Haha, trick question? I would say the first semester of my fourth year was a turning point for me. During that semester, I did Generative Design and Medical Design, which got me in touch with all the digital fabrication resources we had at DID, as well as introduced me to digital design tools like Grasshopper. That was the formative stage of my design life. My exchange at TU/e had a large part to play too. I believe my first encounter with designing digital interactions was during my exchange in the Netherlands, at TU/e. Even though it was an industrial design programme, a lot of the studios were centred on tangible interactions through the use of the Arduino platform. It was during that exchange that I realised I have an aptitude for creative programming, and (as clichés go) I have not looked back since.
How do you think industrial design relates to the digital field where you are very active in now?
In my opinion, industrial design has always been about designing with reference to the state of our industry and technology. I see the digital world as just another context for industrial design. Industrial designers are well equipped with the processes to tackle problems or opportunities in the digital context; we are perhaps only lacking in hard skills. One thing that people tend to forget is that the digital world exists within our physical world; as such, our digital experiences are inseparable from our physical experiences. As an industrial designer practising in the digital field, I see myself designing the bridges between physical and digital—that is the most holistic kind of user experience you can design for. As I am designing interfaces within a digital space, I ask the same questions as every industrial designer when prototyping a design concept: Will the user understand this? Will the user be able to use this?
How was the move into the space of designing digital interactions?
I would say it was both easy and difficult. It was easy for me to think about digital interactions, since it is a familiar context to me as a user. Conceptualising within this space was not a challenge as well given the ubiquity of our digital experiences today. The most challenging aspect was picking up the skills in order to prototype my ideas; that often involved programming and prototyping with developer tools. As they were mostly self-taught, you have to be good at finding the resources available. It took me a good two years to be fluent in my first programming language (which was Processing, a language designed for designers). Now, I am often required to pick up a new language or prototyping tool, and implement designs with it within weeks.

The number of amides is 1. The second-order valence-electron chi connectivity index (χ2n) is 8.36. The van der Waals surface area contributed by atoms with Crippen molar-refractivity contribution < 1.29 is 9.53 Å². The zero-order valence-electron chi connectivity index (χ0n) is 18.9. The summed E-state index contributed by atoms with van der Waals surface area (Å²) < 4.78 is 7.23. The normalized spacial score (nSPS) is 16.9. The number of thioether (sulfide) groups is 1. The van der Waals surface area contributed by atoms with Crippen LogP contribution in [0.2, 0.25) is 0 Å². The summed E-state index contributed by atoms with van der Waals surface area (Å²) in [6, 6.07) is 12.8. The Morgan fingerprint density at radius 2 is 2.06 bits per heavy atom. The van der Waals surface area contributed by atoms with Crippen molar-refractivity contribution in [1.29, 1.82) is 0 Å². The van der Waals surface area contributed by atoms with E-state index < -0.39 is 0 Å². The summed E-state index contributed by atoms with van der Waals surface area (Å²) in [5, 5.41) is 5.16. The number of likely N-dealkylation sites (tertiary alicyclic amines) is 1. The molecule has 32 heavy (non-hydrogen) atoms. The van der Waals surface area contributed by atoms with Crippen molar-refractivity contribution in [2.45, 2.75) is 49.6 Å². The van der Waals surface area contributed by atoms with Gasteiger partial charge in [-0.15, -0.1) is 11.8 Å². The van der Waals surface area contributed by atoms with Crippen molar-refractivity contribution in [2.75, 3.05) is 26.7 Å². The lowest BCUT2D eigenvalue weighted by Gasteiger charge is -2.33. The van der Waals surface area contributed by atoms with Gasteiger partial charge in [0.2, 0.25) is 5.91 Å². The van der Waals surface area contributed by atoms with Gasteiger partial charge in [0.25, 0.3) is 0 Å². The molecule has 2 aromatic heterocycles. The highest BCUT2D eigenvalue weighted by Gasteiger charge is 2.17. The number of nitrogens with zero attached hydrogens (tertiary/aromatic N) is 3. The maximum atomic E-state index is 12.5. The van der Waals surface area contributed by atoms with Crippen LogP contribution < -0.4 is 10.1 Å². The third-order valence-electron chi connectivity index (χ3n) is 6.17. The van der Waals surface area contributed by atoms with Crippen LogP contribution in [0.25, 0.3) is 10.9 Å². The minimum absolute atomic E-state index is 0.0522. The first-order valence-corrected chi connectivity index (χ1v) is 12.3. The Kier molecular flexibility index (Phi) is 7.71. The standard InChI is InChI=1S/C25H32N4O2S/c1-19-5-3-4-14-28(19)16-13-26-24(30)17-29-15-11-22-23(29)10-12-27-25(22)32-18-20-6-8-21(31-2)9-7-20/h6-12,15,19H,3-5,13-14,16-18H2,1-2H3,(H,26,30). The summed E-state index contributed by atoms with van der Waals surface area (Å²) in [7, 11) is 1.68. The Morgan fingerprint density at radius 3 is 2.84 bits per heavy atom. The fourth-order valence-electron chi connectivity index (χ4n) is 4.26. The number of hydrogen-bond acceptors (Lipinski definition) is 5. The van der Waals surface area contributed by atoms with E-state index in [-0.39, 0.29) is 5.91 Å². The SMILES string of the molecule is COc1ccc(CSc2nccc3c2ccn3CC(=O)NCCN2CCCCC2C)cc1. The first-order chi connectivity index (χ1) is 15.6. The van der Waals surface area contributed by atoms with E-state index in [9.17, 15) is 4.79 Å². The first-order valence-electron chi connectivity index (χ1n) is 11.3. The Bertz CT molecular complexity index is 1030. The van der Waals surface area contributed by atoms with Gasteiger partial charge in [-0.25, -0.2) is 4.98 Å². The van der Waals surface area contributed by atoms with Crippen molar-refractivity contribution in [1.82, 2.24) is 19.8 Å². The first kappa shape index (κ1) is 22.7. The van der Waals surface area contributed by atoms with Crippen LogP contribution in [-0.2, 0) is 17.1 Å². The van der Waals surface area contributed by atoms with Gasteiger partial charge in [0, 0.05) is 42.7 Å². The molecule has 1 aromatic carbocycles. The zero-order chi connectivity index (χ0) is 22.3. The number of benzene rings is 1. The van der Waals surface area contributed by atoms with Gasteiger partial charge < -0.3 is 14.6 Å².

From all the master’s programmes out there, why Georgia Tech’s?
The HCI programme at Georgia Tech has by far the most diverse population, both in terms of faculty and students. The programme spans across four schools—Interactive Computing, Psychology, Industrial Design and Digital Media—and all students are required to take courses within these partner schools. This equipped me with the necessary skills to handle each step of a HCI product development process, from front-end user research, prototyping and implementation, to support and evaluation.
What is the best part about coming back to teach in DID?
I believe that you only know it if you can teach it, so the best part about teaching at DID is the chance I get to refine and develop my own research within design.